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eBay Study Supports Its Certified Refurb Initiative

eBay Study Supports Its Certified Refurb Initiative

eBay said shoppers in the UK have been searching for more refurbished goods during the pandemic in a press release that aligns with its initiative to promote refurbs that are certified by brands.

While sellers are still allowed to sell refurbished goods, they are not allowed to describe them as “certified” unless they have a relationship with the manufacturer or brand and are specifically approved by eBay.

In October, eBay launched the Certified Refurbished program in the US “to ensure that buyers are able to find and purchase like-new refurbished inventory in select categories with confidence on eBay, and reduce “item not as described” returns for qualified sellers.”

eBay launched the Certified Refurbished Hub in the UK this week.

“These items are in a pristine, like-new condition and are inspected, cleaned and refurbished by either the manufacturer itself, or a manufacturer-approved seller,” eBay explained. “For added peace of mind, Certified Refurbished items also come with a 12 month guarantee and are protected by eBay’s Money Back Guarantee which means consumers can shop with confidence and save money.”

eBay has been heavily promoting the certified goods that are part of its refurbished-products program.

In its press announcement, eBay said one refurbished item sells on its UK marketplace every 14 seconds. “Shoppers are looking for ‘like-new for less’ items and the quest to create the ultimate work from home or homeschooling setup caused refurbished laptops to click up 75% more searches, whilst refurbished coffee machines brewed up over a third (35%) more searches and refurbished chairs seated 48% more searches.”

It made the bold statement, “eBay UK reveals nation could save at least £1.56bn by shopping refurb this year.”

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Ina Steiner
Ina Steiner
Ina Steiner is co-founder and Editor of EcommerceBytes and has been reporting on ecommerce since 1999. She's a widely cited authority on marketplace selling and is author of "Turn eBay Data Into Dollars" (McGraw-Hill 2006). Her blog was featured in the book, "Blogging Heroes" (Wiley 2008). She is a member of the Online News Association (Sep 2005 - present) and Investigative Reporters and Editors (Mar 2006 - present). Follow her on Twitter at @ecommercebytes and send news tips to ina@ecommercebytes.com. See disclosure at EcommerceBytes.com/disclosure/.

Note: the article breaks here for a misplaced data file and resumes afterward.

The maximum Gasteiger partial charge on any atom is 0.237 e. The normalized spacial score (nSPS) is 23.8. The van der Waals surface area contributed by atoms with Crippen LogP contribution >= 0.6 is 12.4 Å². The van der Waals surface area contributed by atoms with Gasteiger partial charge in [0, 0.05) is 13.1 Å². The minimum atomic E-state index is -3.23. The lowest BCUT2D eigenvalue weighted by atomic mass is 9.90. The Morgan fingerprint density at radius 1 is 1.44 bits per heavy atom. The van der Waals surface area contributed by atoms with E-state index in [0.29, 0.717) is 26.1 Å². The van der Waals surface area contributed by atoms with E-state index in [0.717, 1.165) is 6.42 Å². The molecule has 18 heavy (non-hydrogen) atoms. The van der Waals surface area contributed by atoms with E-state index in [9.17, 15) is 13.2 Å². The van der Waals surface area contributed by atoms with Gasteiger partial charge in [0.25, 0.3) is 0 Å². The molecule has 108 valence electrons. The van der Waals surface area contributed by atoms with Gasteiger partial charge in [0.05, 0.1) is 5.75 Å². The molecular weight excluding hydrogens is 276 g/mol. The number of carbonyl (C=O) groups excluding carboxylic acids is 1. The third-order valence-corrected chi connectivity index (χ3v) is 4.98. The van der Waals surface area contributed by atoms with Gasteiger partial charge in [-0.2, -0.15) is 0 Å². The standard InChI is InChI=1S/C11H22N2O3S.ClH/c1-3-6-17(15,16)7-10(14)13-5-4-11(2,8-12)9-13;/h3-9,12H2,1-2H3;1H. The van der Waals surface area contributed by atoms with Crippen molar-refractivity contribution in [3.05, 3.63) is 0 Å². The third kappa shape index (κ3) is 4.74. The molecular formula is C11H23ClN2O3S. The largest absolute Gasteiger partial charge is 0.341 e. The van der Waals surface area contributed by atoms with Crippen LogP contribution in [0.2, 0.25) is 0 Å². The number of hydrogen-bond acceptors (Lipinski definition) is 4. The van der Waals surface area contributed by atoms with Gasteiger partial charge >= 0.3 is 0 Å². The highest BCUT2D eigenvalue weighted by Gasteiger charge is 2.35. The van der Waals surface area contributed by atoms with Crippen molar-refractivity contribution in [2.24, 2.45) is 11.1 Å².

2 thoughts on “eBay Study Supports Its Certified Refurb Initiative”

  1. Its a game to keep regular sellers OUT/OFF of eBay.

    As usual – Im the guinea pig for stuff – I like to test eBays boundaries – since the ALWAYS lie about everything.

    I wanted to sell “certified” refurbs from Amazon. Like them or hate them – they dont lie and have an actual refurb program.

    eBay told me that since I wasnt a brand that registered with them aka GIVE THEM MONEY – I cant sell them since they arent “CERTIFIED” – even with paper work from Amazon and stickers on the boxes (from Amazon).

    Im not paying up to eBay to let me sell stuff there – Ill go elsewhere – this isnt the Sopranos – Im not paying up, they arent going to take a VIG from me, and I wont give them “their cut”.

    These people (who participate in the program) also get front place placement – that regular sellers dont ever get.

    Its another eBay scam.

    I dare anyone to prove me wrong !

  2. There certainly isn’t any point in shopping for certified refurbished products on eBay when a buyer can simply cut the middle-man out and purchase said items directly from many of the major manufacturers for less than or the same price as those that are seen on the venue.

    Furthermore, eBay and some of its sellers appear to lack the credibility and trustworthiness that most major brands enjoy.

    My past experience with venue marketed refurbs is that they typically do not compare to the Grade A products that I purchase directly from manufacturer refurbished and/or off-lease product sites.

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